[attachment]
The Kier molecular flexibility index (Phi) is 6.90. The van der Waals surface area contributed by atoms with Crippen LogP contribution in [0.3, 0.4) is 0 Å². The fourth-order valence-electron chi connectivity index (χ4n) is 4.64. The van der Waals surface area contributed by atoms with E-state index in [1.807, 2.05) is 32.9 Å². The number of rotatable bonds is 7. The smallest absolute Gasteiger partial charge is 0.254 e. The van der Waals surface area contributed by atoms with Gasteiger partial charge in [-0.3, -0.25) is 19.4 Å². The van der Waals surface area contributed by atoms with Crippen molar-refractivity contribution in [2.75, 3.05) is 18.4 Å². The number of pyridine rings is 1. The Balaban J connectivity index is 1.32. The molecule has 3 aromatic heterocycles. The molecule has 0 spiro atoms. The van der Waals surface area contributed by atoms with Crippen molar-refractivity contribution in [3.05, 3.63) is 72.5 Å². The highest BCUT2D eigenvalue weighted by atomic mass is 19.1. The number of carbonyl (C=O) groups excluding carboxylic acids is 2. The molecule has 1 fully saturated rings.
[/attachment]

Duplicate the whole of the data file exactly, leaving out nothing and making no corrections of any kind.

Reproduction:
The Kier molecular flexibility index (Phi) is 6.90. The van der Waals surface area contributed by atoms with Crippen LogP contribution in [0.3, 0.4) is 0 Å². The fourth-order valence-electron chi connectivity index (χ4n) is 4.64. The van der Waals surface area contributed by atoms with E-state index in [1.807, 2.05) is 32.9 Å². The number of rotatable bonds is 7. The smallest absolute Gasteiger partial charge is 0.254 e. The van der Waals surface area contributed by atoms with Gasteiger partial charge in [-0.3, -0.25) is 19.4 Å². The van der Waals surface area contributed by atoms with Crippen molar-refractivity contribution in [2.75, 3.05) is 18.4 Å². The number of pyridine rings is 1. The Balaban J connectivity index is 1.32. The molecule has 3 aromatic heterocycles. The molecule has 0 spiro atoms. The van der Waals surface area contributed by atoms with Crippen molar-refractivity contribution in [3.05, 3.63) is 72.5 Å². The highest BCUT2D eigenvalue weighted by atomic mass is 19.1. The number of carbonyl (C=O) groups excluding carboxylic acids is 2. The molecule has 1 fully saturated rings.